Speed has become a valuable commodity for companies selling a product or delivering a service. In this time conscious age, where everything from same-day delivery and two-minute bedtime stories are in demand, faster has become synonymous with better. People seek faster travel, faster communication, faster meals, and even faster relationships.
The reason supposedly, is to save time. But it also appeals to our sense of urgency: the I-want-it-now syndrome, fueled more by desire to be one of the first to have something, rather than just our impatience.
When radio first appeared, it took 38 years for 50 million people to buy it. TV was gobbled up by 50 million people within 13 years. The World Wide Web captured the 50 million people in four years, iPhone only two years, and Google plus did it in 88 days. By the time Pokémon go hit the market, it sold 45 million apps within a few weeks – although by then, saving time couldn’t have been the motivator by any stretch of the imagination.
By then we were hooked on speed for the sake of speed itself. Who could bear to wait a week for a letter to arrive or a mail-order product? How many people would opt for an oven over a microwave, a lengthy book over a brief e-book or blog article – or even an email over a text message?
Speed is king. And some claim that technology, which makes it all possible, has increased personal productivity to the nth degree. In a perfect world they could have been right. But the reality is that faster cars met with modern-day traffic, gridlock, construction, detours, and longer travelling distances – to the point that we are spending as much time in our vehicles as we did 100 years ago. Where is the productivity increase?
Email is definitely faster than a letter; but 1000 emails are slower than a letter, at least in terms of the writing part – so how could it be a timesaver? For example, in one recent survey, the workers questioned in a poll estimated they spend 6.3 hours a day checking emails, with 3.2 hours devoted to work emails and 3.1 hours to personal messages. Sure, it’s faster than letters, but not when there is so many of them!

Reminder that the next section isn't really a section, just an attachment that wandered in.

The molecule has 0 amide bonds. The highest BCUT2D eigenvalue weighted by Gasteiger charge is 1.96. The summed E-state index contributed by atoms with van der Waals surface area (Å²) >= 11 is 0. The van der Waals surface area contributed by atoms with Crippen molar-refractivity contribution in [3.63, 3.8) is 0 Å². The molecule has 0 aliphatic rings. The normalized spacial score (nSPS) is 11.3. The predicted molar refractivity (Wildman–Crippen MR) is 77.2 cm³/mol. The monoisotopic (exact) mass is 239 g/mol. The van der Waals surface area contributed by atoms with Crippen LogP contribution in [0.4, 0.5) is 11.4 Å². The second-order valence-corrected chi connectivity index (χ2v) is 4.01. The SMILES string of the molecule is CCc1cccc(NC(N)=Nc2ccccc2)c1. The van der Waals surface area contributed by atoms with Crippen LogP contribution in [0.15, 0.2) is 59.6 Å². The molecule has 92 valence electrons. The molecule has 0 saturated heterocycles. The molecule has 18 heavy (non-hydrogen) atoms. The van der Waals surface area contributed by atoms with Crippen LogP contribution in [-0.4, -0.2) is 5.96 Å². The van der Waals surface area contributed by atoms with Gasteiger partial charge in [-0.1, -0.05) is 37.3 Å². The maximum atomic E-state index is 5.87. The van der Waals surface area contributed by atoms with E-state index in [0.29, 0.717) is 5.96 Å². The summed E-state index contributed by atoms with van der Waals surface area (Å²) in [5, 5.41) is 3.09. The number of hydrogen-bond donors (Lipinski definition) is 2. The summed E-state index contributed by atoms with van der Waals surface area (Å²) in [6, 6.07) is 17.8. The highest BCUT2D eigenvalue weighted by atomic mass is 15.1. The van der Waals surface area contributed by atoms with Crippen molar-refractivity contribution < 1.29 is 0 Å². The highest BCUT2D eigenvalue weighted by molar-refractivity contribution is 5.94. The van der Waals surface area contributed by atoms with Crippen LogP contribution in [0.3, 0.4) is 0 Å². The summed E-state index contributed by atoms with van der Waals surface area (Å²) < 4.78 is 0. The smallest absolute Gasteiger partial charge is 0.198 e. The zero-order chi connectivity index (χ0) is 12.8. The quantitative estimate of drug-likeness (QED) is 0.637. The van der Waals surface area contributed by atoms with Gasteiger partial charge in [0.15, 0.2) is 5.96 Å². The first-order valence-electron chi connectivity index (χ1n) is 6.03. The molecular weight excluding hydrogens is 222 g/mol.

Shopping is supposed to be faster with the advent of Superstores allowing one-stop shopping; but the area that has to be covered, the long wait at the check-out desk, and the time deciding which of the tens of thousands of products to buy offsets any time saved.
As far as automation is concerned, washing machines have sure made washing clothes faster; but the problem is that we now have more clothes to wash and we wash them more often.
We can make friends quicker on the Internet; but the media itself – Facebook for example – is consuming more of our time. And the relationships are shallow.
The net result seems to be that we are simply getting the same things done, but at a greater speed. And of course speed can cause stress and anxiety, costly errors, and fractured relationships. If the speed made possible through technology is such a time-saver, where is all the leisure time that was promised to us thirty years ago?
The net time savings seems to be zero; but we do have problems that didn’t exist before, such as the impact of screen time on our attention spans, sleep problems due to sleeping with our smart phones, and lives out of balance because of our addiction to the digital world.
Oh, and we do seem to be spending more time in line-ups, waiting rooms, traffic tie-ups, repair depots, mental health clinics and counselling sessions.